Essam Sharif Mohammed (#9)
Essam Sharif Mohammed: PhD in history, professor in Department of History and head of the College of Humanities, Baghdad University. Murdered October 25, 2003.
I chose Essam because he was a professor of history. History is the collective memory of a nation. Therefore his murder is an act symbolic of memory erasure. I returned to Baghdad in February 2019 after a 38 year absence.
My family and I fled the country because of the Saddam regime. The few precious childhood memories of Baghdad I had, acquired a mythic quality over the years. It was getting harder to know what was real and what was imagined. My first stage play, Baghdad Wedding, was partially an act to capture those fragments of memory, to not allow them to be entirely erased.
I was very keen upon my return to visit the National Museum. The museum was looted after the 2003 invasion because American troops were more concerned with guarding the oil ministry than the museum. Staff have worked hard since then to retrieve much of what was stolen. Today it is open again to visitors. It contains Sumerian, Babylonian and Assyrian artefacts that take the visitor back to the beginning of civilisation. When you look at the artefacts of this museum, you are looking at the big bang of you. This surly makes it one of the world's most important museums.
It therefore filled me with some sadness to see that the museum was virtually empty on my visit. Admittedly this was on a Monday, a working day, but it was noticeable how empty the various halls were as the photographs can attest. One of the museum guides lamented the low volume of visitors. "Iraqis don't care about their history" he declared. He is wrong. Iraqis care deeply about their history but the country has come under unprecedented assault over the past 40 years: The Iraq-Iran war, The Gulf War, 12 years of murderous Western-imposed sanctions, the 2003 invasion, the systematic assassination of academics like Essam, sectarian war, terrorism and the rise of ISIS. Any one of those events alone would have made some other country collapse into a hot mess. It is amazing that after all these calamities, Iraq is still standing. It is a testimony to the incredible spirit of its people. After such trauma, going to a museum might seem like an act of indulgence for many.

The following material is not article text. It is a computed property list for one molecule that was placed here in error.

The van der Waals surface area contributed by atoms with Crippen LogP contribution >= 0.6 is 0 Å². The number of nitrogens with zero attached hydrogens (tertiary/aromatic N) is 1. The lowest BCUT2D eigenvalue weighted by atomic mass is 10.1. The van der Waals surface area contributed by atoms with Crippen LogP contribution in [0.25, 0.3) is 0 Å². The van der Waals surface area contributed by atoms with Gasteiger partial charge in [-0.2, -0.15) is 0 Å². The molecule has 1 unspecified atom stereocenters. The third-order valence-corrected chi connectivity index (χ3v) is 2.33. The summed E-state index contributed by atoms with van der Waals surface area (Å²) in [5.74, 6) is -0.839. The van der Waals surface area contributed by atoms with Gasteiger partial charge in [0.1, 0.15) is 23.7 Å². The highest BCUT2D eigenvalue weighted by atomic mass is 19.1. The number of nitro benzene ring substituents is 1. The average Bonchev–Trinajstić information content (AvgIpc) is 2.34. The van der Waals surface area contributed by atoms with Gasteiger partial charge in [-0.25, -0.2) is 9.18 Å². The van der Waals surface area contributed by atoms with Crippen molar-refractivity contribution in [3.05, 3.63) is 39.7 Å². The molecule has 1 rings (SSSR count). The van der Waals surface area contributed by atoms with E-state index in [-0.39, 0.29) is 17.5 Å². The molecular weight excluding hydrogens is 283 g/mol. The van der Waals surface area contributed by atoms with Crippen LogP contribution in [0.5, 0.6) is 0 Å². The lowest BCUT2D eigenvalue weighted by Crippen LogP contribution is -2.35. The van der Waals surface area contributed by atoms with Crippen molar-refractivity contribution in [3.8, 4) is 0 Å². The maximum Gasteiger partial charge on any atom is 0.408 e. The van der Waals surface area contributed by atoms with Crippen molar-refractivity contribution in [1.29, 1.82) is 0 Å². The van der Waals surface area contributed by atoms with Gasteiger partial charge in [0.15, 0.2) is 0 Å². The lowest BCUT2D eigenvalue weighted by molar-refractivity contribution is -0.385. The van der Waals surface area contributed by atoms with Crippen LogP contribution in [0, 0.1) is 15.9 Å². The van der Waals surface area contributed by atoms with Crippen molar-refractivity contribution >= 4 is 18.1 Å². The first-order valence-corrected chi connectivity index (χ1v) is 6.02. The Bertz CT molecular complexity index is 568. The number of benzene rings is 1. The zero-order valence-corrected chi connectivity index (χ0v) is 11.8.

If Essam had lived, he might have inspired a whole generation of students to visit the museum. He might have encouraged them to take their families and children along. Knowledge would have passed from teacher to student to layman. His murder has erased that possibility. It is now up to the next generation to repair the damage.
Hassan Abdulrazzak is an award-winning Iraqi-British playwright based in London.